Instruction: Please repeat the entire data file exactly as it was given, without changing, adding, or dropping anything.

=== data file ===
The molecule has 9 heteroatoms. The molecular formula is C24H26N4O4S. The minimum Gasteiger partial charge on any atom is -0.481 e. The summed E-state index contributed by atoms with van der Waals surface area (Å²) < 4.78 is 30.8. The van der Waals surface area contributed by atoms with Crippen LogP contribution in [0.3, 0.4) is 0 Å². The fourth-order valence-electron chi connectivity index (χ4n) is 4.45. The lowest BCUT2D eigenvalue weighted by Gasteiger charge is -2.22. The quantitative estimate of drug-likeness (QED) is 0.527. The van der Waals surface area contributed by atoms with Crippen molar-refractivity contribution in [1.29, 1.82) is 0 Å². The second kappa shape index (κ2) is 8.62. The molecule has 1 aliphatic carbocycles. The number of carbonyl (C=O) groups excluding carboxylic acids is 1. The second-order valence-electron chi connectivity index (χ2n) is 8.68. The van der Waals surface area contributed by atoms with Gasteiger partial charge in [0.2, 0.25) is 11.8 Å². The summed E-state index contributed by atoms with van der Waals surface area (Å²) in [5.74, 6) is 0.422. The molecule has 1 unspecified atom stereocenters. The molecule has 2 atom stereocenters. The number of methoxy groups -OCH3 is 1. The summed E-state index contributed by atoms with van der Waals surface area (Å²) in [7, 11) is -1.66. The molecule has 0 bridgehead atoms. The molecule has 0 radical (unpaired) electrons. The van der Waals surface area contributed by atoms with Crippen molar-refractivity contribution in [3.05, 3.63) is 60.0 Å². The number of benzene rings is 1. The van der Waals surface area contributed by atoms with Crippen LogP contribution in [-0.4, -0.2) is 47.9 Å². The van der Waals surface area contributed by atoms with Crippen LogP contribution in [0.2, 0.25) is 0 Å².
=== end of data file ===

The molecule has 9 heteroatoms. The molecular formula is C24H26N4O4S. The minimum Gasteiger partial charge on any atom is -0.481 e. The summed E-state index contributed by atoms with van der Waals surface area (Å²) < 4.78 is 30.8. The van der Waals surface area contributed by atoms with Crippen LogP contribution in [0.3, 0.4) is 0 Å². The fourth-order valence-electron chi connectivity index (χ4n) is 4.45. The lowest BCUT2D eigenvalue weighted by Gasteiger charge is -2.22. The quantitative estimate of drug-likeness (QED) is 0.527. The van der Waals surface area contributed by atoms with Crippen molar-refractivity contribution in [1.29, 1.82) is 0 Å². The second kappa shape index (κ2) is 8.62. The molecule has 1 aliphatic carbocycles. The number of carbonyl (C=O) groups excluding carboxylic acids is 1. The second-order valence-electron chi connectivity index (χ2n) is 8.68. The van der Waals surface area contributed by atoms with Gasteiger partial charge in [0.2, 0.25) is 11.8 Å². The summed E-state index contributed by atoms with van der Waals surface area (Å²) in [5.74, 6) is 0.422. The molecule has 1 unspecified atom stereocenters. The molecule has 2 atom stereocenters. The number of methoxy groups -OCH3 is 1. The summed E-state index contributed by atoms with van der Waals surface area (Å²) in [7, 11) is -1.66. The molecule has 0 bridgehead atoms. The molecule has 0 radical (unpaired) electrons. The van der Waals surface area contributed by atoms with Crippen molar-refractivity contribution in [3.05, 3.63) is 60.0 Å². The number of benzene rings is 1. The van der Waals surface area contributed by atoms with Crippen LogP contribution in [-0.4, -0.2) is 47.9 Å². The van der Waals surface area contributed by atoms with Crippen LogP contribution in [0.2, 0.25) is 0 Å².